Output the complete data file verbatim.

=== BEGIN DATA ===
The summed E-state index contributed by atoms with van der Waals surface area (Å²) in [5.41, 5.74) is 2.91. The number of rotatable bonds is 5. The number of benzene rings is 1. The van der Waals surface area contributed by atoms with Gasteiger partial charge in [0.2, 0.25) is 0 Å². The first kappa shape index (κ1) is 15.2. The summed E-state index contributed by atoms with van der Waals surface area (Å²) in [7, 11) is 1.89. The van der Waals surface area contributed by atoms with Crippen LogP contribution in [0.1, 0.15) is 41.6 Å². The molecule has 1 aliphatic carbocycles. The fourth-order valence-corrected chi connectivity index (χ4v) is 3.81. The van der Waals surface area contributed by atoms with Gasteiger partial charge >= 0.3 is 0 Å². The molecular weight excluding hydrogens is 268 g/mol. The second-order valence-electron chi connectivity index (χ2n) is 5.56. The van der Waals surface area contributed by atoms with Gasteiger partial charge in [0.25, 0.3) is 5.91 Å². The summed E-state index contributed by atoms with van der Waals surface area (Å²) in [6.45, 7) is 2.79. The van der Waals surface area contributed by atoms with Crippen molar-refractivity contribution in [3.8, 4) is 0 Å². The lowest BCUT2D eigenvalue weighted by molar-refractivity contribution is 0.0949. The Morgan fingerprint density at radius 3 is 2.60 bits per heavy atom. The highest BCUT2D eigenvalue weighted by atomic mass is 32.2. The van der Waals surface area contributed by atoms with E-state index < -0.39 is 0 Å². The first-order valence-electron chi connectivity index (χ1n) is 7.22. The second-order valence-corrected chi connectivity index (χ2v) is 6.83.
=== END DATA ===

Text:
The summed E-state index contributed by atoms with van der Waals surface area (Å²) in [5.41, 5.74) is 2.91. The number of rotatable bonds is 5. The number of benzene rings is 1. The van der Waals surface area contributed by atoms with Gasteiger partial charge in [0.2, 0.25) is 0 Å². The first kappa shape index (κ1) is 15.2. The summed E-state index contributed by atoms with van der Waals surface area (Å²) in [7, 11) is 1.89. The van der Waals surface area contributed by atoms with Crippen LogP contribution in [0.1, 0.15) is 41.6 Å². The molecule has 1 aliphatic carbocycles. The fourth-order valence-corrected chi connectivity index (χ4v) is 3.81. The van der Waals surface area contributed by atoms with Gasteiger partial charge >= 0.3 is 0 Å². The molecular weight excluding hydrogens is 268 g/mol. The second-order valence-electron chi connectivity index (χ2n) is 5.56. The van der Waals surface area contributed by atoms with Gasteiger partial charge in [0.25, 0.3) is 5.91 Å². The summed E-state index contributed by atoms with van der Waals surface area (Å²) in [6.45, 7) is 2.79. The van der Waals surface area contributed by atoms with Crippen molar-refractivity contribution in [3.8, 4) is 0 Å². The lowest BCUT2D eigenvalue weighted by molar-refractivity contribution is 0.0949. The Morgan fingerprint density at radius 3 is 2.60 bits per heavy atom. The highest BCUT2D eigenvalue weighted by atomic mass is 32.2. The van der Waals surface area contributed by atoms with E-state index < -0.39 is 0 Å². The first-order valence-electron chi connectivity index (χ1n) is 7.22. The second-order valence-corrected chi connectivity index (χ2v) is 6.83.